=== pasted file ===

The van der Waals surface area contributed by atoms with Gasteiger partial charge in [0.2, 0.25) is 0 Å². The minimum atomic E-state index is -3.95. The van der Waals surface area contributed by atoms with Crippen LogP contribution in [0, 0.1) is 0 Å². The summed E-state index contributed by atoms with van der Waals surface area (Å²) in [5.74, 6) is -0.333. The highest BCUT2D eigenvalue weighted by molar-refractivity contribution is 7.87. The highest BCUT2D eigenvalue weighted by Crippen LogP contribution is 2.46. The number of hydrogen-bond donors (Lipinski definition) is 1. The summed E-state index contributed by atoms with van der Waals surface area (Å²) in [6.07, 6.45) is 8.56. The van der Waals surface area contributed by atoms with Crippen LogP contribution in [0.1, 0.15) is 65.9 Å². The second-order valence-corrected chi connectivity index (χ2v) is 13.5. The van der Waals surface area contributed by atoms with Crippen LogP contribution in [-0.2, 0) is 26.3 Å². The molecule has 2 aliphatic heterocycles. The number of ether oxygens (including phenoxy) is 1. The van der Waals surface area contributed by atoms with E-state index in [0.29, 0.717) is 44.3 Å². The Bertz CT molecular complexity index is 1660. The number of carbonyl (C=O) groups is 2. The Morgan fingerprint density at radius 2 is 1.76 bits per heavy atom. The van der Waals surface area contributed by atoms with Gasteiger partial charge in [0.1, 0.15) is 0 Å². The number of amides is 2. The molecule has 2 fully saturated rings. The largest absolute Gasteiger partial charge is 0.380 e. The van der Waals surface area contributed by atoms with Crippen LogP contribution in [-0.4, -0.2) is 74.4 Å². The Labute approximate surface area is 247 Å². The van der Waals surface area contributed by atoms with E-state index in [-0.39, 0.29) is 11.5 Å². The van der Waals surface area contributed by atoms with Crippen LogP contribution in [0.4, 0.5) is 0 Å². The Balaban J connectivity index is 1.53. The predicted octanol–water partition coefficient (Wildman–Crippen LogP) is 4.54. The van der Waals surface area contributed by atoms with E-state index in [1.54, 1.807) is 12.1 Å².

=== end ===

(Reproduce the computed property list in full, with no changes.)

The van der Waals surface area contributed by atoms with Gasteiger partial charge in [0.2, 0.25) is 0 Å². The minimum atomic E-state index is -3.95. The van der Waals surface area contributed by atoms with Crippen LogP contribution in [0, 0.1) is 0 Å². The summed E-state index contributed by atoms with van der Waals surface area (Å²) in [5.74, 6) is -0.333. The highest BCUT2D eigenvalue weighted by molar-refractivity contribution is 7.87. The highest BCUT2D eigenvalue weighted by Crippen LogP contribution is 2.46. The number of hydrogen-bond donors (Lipinski definition) is 1. The summed E-state index contributed by atoms with van der Waals surface area (Å²) in [6.07, 6.45) is 8.56. The van der Waals surface area contributed by atoms with Crippen LogP contribution in [0.1, 0.15) is 65.9 Å². The second-order valence-corrected chi connectivity index (χ2v) is 13.5. The van der Waals surface area contributed by atoms with Crippen LogP contribution in [-0.2, 0) is 26.3 Å². The molecule has 2 aliphatic heterocycles. The number of ether oxygens (including phenoxy) is 1. The van der Waals surface area contributed by atoms with E-state index in [0.29, 0.717) is 44.3 Å². The Bertz CT molecular complexity index is 1660. The number of carbonyl (C=O) groups is 2. The Morgan fingerprint density at radius 2 is 1.76 bits per heavy atom. The van der Waals surface area contributed by atoms with Gasteiger partial charge in [0.1, 0.15) is 0 Å². The number of amides is 2. The molecule has 2 fully saturated rings. The largest absolute Gasteiger partial charge is 0.380 e. The van der Waals surface area contributed by atoms with Crippen LogP contribution in [-0.4, -0.2) is 74.4 Å². The Labute approximate surface area is 247 Å². The van der Waals surface area contributed by atoms with E-state index in [-0.39, 0.29) is 11.5 Å². The van der Waals surface area contributed by atoms with Crippen LogP contribution in [0.4, 0.5) is 0 Å². The Balaban J connectivity index is 1.53. The predicted octanol–water partition coefficient (Wildman–Crippen LogP) is 4.54. The van der Waals surface area contributed by atoms with E-state index in [1.54, 1.807) is 12.1 Å².